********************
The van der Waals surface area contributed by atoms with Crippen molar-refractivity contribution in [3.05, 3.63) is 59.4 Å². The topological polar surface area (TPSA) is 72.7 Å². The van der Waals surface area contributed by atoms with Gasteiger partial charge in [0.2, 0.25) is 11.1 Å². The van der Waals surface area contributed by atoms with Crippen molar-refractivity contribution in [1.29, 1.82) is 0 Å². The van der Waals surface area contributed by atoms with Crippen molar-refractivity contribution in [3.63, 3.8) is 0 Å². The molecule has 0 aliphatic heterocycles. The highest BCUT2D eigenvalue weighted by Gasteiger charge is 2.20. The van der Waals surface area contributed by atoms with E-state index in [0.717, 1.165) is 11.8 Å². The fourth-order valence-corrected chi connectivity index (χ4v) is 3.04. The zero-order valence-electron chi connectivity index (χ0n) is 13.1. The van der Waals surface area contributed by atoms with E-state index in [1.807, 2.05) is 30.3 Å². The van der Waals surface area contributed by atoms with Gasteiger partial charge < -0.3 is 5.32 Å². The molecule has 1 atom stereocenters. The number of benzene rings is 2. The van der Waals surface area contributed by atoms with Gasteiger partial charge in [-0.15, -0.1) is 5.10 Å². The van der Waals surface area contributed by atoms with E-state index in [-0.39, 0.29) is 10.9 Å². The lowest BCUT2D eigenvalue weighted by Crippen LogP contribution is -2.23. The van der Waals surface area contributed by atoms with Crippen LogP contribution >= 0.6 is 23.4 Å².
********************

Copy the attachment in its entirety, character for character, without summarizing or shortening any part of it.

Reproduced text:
The van der Waals surface area contributed by atoms with Crippen molar-refractivity contribution in [3.05, 3.63) is 59.4 Å². The topological polar surface area (TPSA) is 72.7 Å². The van der Waals surface area contributed by atoms with Gasteiger partial charge in [0.2, 0.25) is 11.1 Å². The van der Waals surface area contributed by atoms with Crippen molar-refractivity contribution in [1.29, 1.82) is 0 Å². The van der Waals surface area contributed by atoms with Crippen molar-refractivity contribution in [3.63, 3.8) is 0 Å². The molecule has 0 aliphatic heterocycles. The highest BCUT2D eigenvalue weighted by Gasteiger charge is 2.20. The van der Waals surface area contributed by atoms with E-state index in [0.717, 1.165) is 11.8 Å². The fourth-order valence-corrected chi connectivity index (χ4v) is 3.04. The zero-order valence-electron chi connectivity index (χ0n) is 13.1. The van der Waals surface area contributed by atoms with E-state index in [1.807, 2.05) is 30.3 Å². The van der Waals surface area contributed by atoms with Gasteiger partial charge < -0.3 is 5.32 Å². The molecule has 1 atom stereocenters. The number of benzene rings is 2. The van der Waals surface area contributed by atoms with Gasteiger partial charge in [-0.15, -0.1) is 5.10 Å². The van der Waals surface area contributed by atoms with E-state index in [-0.39, 0.29) is 10.9 Å². The lowest BCUT2D eigenvalue weighted by Crippen LogP contribution is -2.23. The van der Waals surface area contributed by atoms with Crippen LogP contribution >= 0.6 is 23.4 Å².